# Deceleration of a projectile (With air resistance)

1. Jun 8, 2013

### SirAmikVarze

Hi there, sorry for asking a question as my first post instead of contributing to the community however I have a problem which I just cannot seem to find an answer to.

I am trying to model the flight of a bullet when taking into account air resistance and I am using this equation to get the drag force of the bullet at certain velocities:

D = $\frac{ρ*V^2*Cd*A}{2m}$

Where:
D is the drag force in newtons
ρ is the density of air (1.225 kg/m3)
V is the velocity of the bullet
Cd is the drag coefficient of the bullet (For this let's just assume it's 0.12)
A is the cross sectional area of the bullet (Also for this let's say it's 0.05m2)
m is the mass of the bullet (And lets assume this is 0.150kg)

How would I use the value of the drag force of the bullet to model the flight path over time?
In my head I'm sure it's something simple which I have studied before but I just can't think what it might be

2. Jun 8, 2013

### Staff: Mentor

If you can neglect gravity:
How are the drag force and acceleration of the bullet related?
You can modify your equation to a differential equation, and solve that.

3. Jun 8, 2013

### SirAmikVarze

Since this is rough calculation I will be using the height from the ground at the point the bullet leaves the barrel as 1.5m, this gives me a flight time of 0.553 seconds when I don't take into account factors which would provide lift.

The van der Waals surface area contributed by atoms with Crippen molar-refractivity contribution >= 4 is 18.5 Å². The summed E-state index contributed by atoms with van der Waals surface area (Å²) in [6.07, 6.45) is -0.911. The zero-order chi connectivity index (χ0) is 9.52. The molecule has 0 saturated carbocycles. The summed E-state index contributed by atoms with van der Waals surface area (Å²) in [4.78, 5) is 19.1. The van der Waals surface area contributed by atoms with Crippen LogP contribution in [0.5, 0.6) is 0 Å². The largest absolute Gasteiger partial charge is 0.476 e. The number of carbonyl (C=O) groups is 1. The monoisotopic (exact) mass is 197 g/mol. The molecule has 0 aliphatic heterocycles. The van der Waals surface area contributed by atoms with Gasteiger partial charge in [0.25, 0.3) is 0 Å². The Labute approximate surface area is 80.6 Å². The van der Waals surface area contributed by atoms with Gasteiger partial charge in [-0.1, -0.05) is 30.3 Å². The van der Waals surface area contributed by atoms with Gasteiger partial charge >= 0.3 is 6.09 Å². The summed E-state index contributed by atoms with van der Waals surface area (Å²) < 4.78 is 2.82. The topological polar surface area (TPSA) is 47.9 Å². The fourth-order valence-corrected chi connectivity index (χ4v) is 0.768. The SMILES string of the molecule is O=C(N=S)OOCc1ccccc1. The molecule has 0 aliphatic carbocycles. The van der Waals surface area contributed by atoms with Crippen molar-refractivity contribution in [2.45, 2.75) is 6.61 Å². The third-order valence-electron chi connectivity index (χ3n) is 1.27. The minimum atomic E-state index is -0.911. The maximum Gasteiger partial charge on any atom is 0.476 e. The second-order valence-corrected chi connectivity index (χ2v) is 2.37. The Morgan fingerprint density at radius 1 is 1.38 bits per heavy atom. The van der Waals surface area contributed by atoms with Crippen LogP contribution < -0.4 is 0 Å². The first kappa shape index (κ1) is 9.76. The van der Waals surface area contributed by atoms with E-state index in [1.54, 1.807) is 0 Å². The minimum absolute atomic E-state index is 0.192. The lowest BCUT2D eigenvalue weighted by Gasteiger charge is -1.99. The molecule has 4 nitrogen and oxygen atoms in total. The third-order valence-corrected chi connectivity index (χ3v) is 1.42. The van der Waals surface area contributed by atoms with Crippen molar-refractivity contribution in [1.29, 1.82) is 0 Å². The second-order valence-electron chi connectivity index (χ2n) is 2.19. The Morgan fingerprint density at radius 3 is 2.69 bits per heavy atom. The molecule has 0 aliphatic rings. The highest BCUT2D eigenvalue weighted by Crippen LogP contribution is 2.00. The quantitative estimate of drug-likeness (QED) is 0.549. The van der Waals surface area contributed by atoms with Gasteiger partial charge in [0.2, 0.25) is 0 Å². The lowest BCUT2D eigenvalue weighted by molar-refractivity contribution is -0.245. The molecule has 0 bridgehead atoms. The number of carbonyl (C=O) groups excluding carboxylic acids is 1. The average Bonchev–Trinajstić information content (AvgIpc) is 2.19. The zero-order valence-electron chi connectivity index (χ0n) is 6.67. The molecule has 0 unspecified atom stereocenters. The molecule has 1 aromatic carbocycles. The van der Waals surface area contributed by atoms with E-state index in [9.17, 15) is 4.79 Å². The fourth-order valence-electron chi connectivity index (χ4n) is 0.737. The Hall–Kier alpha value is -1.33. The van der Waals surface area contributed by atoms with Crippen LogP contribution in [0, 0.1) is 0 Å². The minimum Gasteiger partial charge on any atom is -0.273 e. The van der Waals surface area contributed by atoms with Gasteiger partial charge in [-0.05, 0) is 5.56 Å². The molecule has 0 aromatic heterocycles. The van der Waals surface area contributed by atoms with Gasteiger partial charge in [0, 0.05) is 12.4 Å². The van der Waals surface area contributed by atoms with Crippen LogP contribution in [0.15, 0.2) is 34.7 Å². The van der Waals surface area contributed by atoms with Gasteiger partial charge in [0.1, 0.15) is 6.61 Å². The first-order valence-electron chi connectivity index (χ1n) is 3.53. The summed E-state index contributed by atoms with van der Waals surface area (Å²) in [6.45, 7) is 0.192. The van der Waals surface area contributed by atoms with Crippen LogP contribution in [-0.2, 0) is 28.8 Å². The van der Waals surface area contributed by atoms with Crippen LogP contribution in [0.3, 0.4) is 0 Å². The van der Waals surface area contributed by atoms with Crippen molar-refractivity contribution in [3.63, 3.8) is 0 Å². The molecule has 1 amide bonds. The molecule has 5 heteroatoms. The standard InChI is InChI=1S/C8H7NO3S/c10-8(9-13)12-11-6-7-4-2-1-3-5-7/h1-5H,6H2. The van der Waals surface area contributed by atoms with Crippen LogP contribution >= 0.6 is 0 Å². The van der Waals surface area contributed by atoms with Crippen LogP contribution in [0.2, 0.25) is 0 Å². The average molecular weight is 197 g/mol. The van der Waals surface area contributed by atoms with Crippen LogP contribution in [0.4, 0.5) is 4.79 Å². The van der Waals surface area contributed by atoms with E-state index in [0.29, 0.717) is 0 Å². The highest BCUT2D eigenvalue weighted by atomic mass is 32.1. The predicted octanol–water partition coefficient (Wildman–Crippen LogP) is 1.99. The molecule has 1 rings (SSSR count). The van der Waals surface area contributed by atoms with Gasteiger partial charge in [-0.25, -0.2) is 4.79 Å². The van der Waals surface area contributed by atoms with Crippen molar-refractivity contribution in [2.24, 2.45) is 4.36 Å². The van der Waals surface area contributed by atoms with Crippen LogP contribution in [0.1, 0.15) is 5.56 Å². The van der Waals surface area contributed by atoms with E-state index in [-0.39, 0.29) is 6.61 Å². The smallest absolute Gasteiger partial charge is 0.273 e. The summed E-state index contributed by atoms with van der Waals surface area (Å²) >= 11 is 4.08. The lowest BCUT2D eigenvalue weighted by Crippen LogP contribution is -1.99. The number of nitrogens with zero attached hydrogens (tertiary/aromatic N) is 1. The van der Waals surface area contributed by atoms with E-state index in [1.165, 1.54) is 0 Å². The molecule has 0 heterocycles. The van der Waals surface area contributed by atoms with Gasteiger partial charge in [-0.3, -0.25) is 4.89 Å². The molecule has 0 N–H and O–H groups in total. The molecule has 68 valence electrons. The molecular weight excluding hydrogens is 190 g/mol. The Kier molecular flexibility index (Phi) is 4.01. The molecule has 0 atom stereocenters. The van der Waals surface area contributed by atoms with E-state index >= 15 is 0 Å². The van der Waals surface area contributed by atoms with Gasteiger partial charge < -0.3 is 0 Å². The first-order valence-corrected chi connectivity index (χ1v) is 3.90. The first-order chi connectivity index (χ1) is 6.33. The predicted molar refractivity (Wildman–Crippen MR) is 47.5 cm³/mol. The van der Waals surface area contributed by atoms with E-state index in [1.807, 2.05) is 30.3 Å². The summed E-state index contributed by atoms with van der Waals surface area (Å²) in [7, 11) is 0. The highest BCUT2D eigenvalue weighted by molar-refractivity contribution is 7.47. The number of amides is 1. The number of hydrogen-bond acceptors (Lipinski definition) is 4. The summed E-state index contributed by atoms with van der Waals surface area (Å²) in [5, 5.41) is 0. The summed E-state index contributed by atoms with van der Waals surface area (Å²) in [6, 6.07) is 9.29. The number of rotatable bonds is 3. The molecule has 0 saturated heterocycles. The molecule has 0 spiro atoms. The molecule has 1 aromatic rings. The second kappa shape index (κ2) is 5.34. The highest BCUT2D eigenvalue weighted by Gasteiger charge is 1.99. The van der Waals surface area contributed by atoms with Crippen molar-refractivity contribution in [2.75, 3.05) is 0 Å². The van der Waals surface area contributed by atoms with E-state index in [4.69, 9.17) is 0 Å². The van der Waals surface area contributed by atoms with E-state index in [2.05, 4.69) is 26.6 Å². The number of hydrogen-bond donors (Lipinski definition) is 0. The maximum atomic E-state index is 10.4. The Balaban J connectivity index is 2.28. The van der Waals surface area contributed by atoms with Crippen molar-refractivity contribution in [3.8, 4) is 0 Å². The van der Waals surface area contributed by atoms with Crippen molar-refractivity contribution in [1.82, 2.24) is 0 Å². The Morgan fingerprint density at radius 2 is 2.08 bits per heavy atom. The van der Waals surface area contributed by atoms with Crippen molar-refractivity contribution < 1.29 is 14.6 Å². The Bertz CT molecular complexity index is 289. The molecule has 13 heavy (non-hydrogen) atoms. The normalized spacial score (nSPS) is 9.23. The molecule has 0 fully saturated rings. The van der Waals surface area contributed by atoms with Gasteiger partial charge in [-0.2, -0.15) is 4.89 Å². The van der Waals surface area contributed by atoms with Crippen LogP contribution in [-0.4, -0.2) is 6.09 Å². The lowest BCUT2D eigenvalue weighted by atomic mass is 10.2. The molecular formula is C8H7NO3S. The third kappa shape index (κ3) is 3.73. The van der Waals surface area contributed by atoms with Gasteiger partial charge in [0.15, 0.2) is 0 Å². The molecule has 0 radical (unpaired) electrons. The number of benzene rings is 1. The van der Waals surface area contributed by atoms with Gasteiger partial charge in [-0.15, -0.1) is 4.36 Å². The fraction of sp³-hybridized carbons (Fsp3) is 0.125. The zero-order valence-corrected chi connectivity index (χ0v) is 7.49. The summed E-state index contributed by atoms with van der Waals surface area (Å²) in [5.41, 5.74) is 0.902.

The drag force and acceleration are related as such that the drag force on the bullet (with an initial velocity of 600ms-1 at the end of the barrel) causes the bullet to decelerate over the 0.553 seconds in flight, what I need to find out is the distance traveled by the bullet in the 0.553 seconds it is in flight.

Please excuse my lack of knowledge with mathematics here, I am only 16 so haven't studied differential equations yet. Infact we have done SUVAT and my curiosity lead me to studying this myself. It is more complex than I'd imagined.

4. Jun 8, 2013

### Staff: Mentor

Okay, then approximations will be better.
What is the initial deceleration of the bullet?
Assuming this stays constant over the whole flight duration (=first approximation), what is the final velocity of the bullet?
What is the deceleration at that final velocity?
Can you improve the first approximation, based on that?

5. Jun 8, 2013